If you're looking to buy a house in France, whether to live in, or as a holiday home, it is useful to understand something of how the local and regional administrative system is structured, and the history of how it has evolved. After all, you will have to interact with the system and it's officials in many aspects of your French property ownership, whether it be in relation to building & planning consent, paying local property taxes, or maybe complaining to the Marie about the state of the public drains.
Attempts by various
Governments since the 2nd World War to
rationalise the French administrative system, mostly created during
Napoleonic times, have
had somewhat of a stop go record: largely due to the resistance
of those with vested interests who would see their power
diminished under any new system, but also because of a failure of nerve
by some administrations when it came to actually implementing the
proposed reforms. (Fear of encouraging secessionist movements, and
worries about an opposing political party being able to create a strong
regional power base to challenge central government, were two of the
main worries). Nevertheless, although slow, various changes have
taken place over the years, resulting in a more modern and perhaps a
more locally democratic
system than the one that preceded it.
Shown below is a very brief history of some of the changes that have occured.
The communes are the smallest
local administrative areas in France. Created during
the French Revolution, they replaced the
existing pre-revolutionary historical parishes and chartered cities.
Following the setting up of the first commune in Paris in 1789, communes were established (initially spontaneously, but later enshrined in law by the National Assembly) all over France.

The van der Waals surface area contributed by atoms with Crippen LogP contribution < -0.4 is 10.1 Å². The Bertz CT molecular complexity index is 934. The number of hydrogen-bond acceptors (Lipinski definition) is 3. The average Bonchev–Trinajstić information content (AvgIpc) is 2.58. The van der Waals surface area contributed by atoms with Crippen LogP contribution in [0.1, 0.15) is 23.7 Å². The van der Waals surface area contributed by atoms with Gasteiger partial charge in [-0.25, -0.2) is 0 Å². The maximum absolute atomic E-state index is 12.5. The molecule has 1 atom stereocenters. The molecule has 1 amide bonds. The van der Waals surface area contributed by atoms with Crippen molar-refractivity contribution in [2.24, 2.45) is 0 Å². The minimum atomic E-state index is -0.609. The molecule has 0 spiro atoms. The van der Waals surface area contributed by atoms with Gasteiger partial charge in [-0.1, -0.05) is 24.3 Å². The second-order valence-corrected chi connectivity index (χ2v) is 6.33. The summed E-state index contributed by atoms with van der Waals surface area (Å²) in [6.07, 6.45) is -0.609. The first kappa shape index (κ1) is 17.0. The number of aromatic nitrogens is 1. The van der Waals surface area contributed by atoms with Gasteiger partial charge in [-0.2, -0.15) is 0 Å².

Most communes are villages or hamlets, though some are large towns.
There were 36,383 communes in France in the early 1980s, a number scarcely changed since Napoleonic times. (Information sourced from: FRANCE IN THE 1980s - By John Ardagh)
According to Institut national de la statistique et des ètudes èconomique (I.N.S.E.E.)., the number of communes in metropolitan France in January 2010 was 36,570.
With the migration from rural areas to the cities that increasingly occured after the end of the 2nd World War, some of the smaller communes became so depopulated that, in extreme cases, a commune might only contain three people, and consequently have to draw on the inhabitants of ajoining communes to form a council. To rectify this, governments of both the left and right have subsequently tried to encourage smaller communes to amalgamate with neighbouring communes to make the structure of local government more rational: although they have often encountered some resistance to these proposals at local level and success has been patchy.
Each commune has its own democratically elected Marie & council.
The commune, its Marie and council, will assume the most importance for you once you've bought your house in France. Having, in the restructuring of the early 1980s, been given more direct control over the budget for local government spending, the Marie is a more powerful figure than his equivalent in the U.K.: being responsible for your local government services and amenities, and the allocation of funds towards those projects he deems a priority.
departments were also created by the technocrats of the
French Revolution. They were intended to be the top level of local
and are sub-divided into arrondissments, cantons, and communes.
Except in Paris, the departments are all roughly the same size in area (though not population), being based on the distance a coach and horses carrying officials could travel out and back from the capital city of the department between sunrise and sundown.